2020 Local Election Results: Key Outcomes
There were more than 1,000 local races in California on Nov 3. They resulted in ousted incumbents, shifts in ideological makeup, and the rise of countless new political stars. Today, we’re taking a look at the outcomes in nearly a dozen cities that piqued our interest.
Assemblyman Todd Gloria bested Councilwoman Barbara Bry in the race for San Diego mayor. Gloria, a Democrat, will succeed Republican Mayor Kevin Falcuoner. Gloria will be San Diego’s first mayor of color and its first openly gay mayor. His victory has big implications for housing policy.
Los Angeles County Supervisor Mark Ridley-Thomas beat attorney Grace Yoo for L.A. City Council District 2. In District 4, David Ryu lost his reelection to rising progressive star Nithya Raman in a historic upset.
Long Beach looks poised to have a much more progressive city council.
In Carson, Mayor Al Robles is trailing challengers Lula Davis-Holmes and Jim Dear.
Santa Ana has elected its first new mayor in 26 years. Councilman Vicente Sarmiento, a favorite of progressives, will replace outgoing Mayor Miguel Pulido.
Riverside Mayor Rusty Bailey is also retiring. And on Nov 3, voters chose school board member Patricia Lock Dawson to replace him. She was endorsed by Bailey over Council Member Andy Melendrez.
Pasadena City Councilman Victor Gordo, a labor-backed candidate, appears to have unseated Mayor Terry Tornek. Tornek’s candidacy was plagued by the fatal police shooting of 32-year-old Black man Anthony McClain. Tornek was criticized for removing a makeshift memorial for the man outside his home.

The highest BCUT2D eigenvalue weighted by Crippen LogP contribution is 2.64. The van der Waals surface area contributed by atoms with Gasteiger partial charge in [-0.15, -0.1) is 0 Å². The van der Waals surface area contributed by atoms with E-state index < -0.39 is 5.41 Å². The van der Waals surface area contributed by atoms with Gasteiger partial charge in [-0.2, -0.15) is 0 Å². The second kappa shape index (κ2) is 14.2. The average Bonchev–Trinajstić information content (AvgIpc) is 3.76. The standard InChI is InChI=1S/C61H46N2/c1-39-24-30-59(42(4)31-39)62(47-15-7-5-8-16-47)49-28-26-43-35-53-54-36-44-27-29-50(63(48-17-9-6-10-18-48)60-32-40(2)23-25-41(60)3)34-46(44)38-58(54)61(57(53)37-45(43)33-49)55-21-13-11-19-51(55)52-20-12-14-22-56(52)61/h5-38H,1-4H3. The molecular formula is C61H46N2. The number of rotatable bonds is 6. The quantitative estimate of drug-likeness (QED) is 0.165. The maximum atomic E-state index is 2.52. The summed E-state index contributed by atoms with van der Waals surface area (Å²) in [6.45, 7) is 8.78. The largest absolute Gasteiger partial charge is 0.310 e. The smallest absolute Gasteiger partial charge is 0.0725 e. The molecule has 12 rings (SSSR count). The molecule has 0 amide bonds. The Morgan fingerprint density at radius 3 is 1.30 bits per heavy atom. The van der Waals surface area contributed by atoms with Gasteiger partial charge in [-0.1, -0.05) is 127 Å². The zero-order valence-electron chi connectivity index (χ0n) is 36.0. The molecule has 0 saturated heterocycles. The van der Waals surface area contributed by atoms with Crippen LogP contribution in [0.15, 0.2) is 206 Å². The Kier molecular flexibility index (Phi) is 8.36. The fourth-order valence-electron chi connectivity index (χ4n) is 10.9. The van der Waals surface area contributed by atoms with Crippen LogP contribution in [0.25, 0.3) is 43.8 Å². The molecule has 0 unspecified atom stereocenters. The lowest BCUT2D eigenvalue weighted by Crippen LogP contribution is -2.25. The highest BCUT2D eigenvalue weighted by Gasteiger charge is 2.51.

Voters in Burbank have defeated Measure RC, which would have established rent control on units built before February 1, 1995. San Francisco, on the other hand, became the lone California county to embrace rent control.
Three candidates backed by 49ers owner Jed York have won seats on the Santa Clara City Council. His effort to turn the Silicon Valley city into “Yorktown” is succeeding, thanks to the unprecedented $3 million he poured into local races. The incoming council members have already vowed to reset relations with the team.
San Francisco’s supervisor races appear to have given Mayor London Breed at least one new ally on the Board. Myrna Melgar, a former Planning Commission president appointed by Breed, is poised to win District 7. In District 1, Marjan Philhour — a moderate Democrat and another Breed ally — is also in the lead.
Finally, Oakland Councilwoman Lynette Gibson McElhaney, who has been a lightning rod in East Bay politics, has been unseated by housing activist Carroll Fife. Fife helped lead an effort by homeless mothers to overtake vacant property in West Oakland this year.